See our downloads page for the latest release.
Detailed installation and usage instructions are on our Software Policy Minisite.
Ransomware is one of the most serious security issues to ever hit the IT industry. A key reason for its severity is that its payload is largely unhindered by traditional security measures such as limited user working or signature-based antivirus scanning.
In order to counteract ransomware, we need to look to entirely different security strategies. An important component of such a strategy can be the implementation of a Software Restriction Policy.
In essence, a Software Policy lays down rules about where on disk programs can be run from. Thus, programs in 'Program Files' will be given the OK, but programs in 'Downloads' will not. Since this defensive mechanism does not rely on identifying a given program as malicious, it is in principle effective against all strains of malware.
Software Restriction Policies are in fact a part of Group Policy, and have been around since the introduction of Windows XP. Thus they are nothing new, although they have been largely overlooked by both IT admins and home users until now.
One of the reasons for the low uptake has undoubtedly been that the Group Policy Editor controls for Software Policies are neither very convenient nor very easy to use. Even after you've figured out what is a very complex set of controls, you are faced with the issue that you cannot easily turn the policy on or off.
Our Simple Software Restriction Policy utility overcomes that. As the name suggests, it turns a complex piece of group policy editing into a simple matter of installing the utility and selecting a few options. What's more, if you need to suspend the policy, that is only a few clicks away and it takes effect immediately, no reboot needed.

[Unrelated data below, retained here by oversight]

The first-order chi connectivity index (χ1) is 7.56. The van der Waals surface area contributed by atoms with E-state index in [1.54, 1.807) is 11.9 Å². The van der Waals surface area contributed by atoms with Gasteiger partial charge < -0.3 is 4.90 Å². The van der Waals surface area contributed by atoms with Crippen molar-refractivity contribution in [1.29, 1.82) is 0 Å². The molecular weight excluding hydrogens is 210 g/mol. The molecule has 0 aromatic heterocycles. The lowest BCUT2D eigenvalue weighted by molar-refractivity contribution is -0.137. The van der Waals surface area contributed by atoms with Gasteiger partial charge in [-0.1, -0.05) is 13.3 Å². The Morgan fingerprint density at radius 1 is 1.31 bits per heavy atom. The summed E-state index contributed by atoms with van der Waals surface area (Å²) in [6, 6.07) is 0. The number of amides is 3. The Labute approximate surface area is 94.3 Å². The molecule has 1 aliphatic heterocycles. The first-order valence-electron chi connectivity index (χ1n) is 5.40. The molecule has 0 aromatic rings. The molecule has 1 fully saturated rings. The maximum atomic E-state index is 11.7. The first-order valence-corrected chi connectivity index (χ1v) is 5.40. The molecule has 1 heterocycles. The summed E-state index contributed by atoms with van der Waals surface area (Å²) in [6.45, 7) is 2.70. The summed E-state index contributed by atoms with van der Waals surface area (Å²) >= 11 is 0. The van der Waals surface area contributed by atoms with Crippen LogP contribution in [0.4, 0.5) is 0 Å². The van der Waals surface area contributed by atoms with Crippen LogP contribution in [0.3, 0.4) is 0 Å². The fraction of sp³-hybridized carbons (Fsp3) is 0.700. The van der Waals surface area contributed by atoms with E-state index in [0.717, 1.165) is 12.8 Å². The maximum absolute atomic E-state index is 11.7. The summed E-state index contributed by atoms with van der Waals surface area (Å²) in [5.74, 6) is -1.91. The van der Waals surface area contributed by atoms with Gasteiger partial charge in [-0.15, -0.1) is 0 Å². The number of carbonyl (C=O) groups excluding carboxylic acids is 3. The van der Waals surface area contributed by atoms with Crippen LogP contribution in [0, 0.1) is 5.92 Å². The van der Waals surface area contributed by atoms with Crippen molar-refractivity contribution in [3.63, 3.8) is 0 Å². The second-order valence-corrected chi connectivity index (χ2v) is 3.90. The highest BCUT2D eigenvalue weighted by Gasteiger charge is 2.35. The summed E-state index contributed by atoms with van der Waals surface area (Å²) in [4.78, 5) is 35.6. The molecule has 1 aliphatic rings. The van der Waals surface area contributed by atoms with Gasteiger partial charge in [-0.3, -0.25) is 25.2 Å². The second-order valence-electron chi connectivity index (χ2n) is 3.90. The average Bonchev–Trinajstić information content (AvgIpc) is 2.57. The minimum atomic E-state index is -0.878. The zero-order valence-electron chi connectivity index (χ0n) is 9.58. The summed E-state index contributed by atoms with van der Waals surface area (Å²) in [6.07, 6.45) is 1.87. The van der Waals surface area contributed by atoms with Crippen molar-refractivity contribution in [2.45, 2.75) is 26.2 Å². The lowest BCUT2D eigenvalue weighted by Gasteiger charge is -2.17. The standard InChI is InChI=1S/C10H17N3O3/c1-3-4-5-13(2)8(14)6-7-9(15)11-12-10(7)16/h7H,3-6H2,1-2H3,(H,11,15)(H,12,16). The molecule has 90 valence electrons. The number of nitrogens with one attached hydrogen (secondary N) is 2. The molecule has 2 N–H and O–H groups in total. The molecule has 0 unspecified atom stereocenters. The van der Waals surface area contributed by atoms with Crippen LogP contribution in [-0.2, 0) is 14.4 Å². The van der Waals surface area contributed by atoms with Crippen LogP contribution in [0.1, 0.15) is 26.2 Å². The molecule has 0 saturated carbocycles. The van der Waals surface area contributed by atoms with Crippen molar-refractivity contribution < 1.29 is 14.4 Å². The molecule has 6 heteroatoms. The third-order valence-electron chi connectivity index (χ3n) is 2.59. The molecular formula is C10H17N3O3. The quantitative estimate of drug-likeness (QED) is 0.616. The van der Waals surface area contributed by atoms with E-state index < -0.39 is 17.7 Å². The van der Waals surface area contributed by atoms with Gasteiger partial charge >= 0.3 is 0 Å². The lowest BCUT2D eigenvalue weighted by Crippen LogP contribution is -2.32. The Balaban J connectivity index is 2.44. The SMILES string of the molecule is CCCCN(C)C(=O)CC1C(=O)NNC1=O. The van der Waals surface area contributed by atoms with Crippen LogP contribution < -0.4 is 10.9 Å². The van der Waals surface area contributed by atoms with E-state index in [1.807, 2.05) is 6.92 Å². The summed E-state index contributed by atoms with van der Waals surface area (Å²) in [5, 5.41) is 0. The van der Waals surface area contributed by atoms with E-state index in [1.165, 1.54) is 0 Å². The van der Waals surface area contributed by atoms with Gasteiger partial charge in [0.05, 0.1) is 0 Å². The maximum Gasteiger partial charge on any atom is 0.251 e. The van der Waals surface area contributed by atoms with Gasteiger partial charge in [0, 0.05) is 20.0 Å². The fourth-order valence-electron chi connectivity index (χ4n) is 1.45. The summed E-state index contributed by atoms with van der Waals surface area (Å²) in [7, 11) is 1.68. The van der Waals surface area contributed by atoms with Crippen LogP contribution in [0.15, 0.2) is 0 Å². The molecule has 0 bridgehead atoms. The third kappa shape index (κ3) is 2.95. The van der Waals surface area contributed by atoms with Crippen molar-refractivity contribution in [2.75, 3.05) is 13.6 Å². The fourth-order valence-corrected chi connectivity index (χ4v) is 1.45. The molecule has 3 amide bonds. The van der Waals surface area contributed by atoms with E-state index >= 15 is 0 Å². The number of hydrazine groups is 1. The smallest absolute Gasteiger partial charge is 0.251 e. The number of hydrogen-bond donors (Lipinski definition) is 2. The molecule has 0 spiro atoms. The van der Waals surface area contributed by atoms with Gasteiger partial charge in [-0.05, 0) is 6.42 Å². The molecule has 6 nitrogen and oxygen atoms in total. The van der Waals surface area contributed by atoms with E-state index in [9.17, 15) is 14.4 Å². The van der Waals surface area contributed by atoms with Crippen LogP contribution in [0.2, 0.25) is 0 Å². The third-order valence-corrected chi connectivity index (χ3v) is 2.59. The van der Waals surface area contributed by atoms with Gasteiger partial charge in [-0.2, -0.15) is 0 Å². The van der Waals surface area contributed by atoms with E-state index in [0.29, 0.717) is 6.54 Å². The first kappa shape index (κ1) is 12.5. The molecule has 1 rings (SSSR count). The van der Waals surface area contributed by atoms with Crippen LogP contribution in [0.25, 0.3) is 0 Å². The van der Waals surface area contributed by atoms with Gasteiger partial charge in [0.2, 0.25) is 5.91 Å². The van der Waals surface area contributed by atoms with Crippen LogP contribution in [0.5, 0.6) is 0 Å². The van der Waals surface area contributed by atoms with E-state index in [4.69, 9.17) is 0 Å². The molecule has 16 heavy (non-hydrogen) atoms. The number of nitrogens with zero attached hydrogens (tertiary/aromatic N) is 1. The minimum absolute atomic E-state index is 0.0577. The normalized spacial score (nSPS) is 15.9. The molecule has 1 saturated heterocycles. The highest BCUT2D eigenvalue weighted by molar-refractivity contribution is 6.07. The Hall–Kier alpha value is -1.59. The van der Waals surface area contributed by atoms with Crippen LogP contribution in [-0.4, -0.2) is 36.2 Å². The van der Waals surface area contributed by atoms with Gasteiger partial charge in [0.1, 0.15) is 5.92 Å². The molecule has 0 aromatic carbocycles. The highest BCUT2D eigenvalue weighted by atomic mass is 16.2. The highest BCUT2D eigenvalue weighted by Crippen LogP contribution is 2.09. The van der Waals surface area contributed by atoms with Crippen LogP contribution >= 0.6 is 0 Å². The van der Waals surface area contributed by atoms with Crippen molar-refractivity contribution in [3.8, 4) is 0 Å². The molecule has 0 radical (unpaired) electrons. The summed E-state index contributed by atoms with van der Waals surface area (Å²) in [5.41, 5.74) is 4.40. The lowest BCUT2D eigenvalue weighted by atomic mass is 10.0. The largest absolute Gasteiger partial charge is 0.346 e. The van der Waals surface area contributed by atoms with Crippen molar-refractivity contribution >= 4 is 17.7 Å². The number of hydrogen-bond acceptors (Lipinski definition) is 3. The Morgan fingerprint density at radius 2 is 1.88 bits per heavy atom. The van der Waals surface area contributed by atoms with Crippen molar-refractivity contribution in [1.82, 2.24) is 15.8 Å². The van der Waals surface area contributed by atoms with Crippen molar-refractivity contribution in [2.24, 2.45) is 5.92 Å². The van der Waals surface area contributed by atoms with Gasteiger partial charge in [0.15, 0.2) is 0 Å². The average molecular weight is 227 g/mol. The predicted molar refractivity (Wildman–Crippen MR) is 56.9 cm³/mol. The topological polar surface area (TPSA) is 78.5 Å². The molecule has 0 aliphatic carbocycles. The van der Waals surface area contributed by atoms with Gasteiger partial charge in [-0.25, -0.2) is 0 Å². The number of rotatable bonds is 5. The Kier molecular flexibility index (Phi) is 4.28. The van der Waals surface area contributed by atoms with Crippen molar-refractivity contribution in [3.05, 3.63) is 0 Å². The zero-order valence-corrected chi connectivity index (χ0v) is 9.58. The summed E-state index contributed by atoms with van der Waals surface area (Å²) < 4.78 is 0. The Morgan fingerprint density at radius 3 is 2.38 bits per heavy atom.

A SRP has other advantages besides hardening the computer against malware. For example, it allows you to control the launching of programs from USB key or DVD, other routes by which unwanted software may find its way onto your computer.
Perhaps one of the best features of SSRP is that during normal use of the computer you hardly know it's there. No screen dimming, no continual nags. About the only time you need to interact with it, is if installing or removing software. In which case you can allow yourself 30 minutes to do the work, after which the policy will reinstate itself.
SSRP also offers a means of launching specified programs with limited rights. On legacy systems where the standard user is an Admin, this can very usefully restrict the damage that a compromised Web browser or email client can do to the system. (This feature is turned off by default since later Windows versions have their own means of achieving this, UAE. )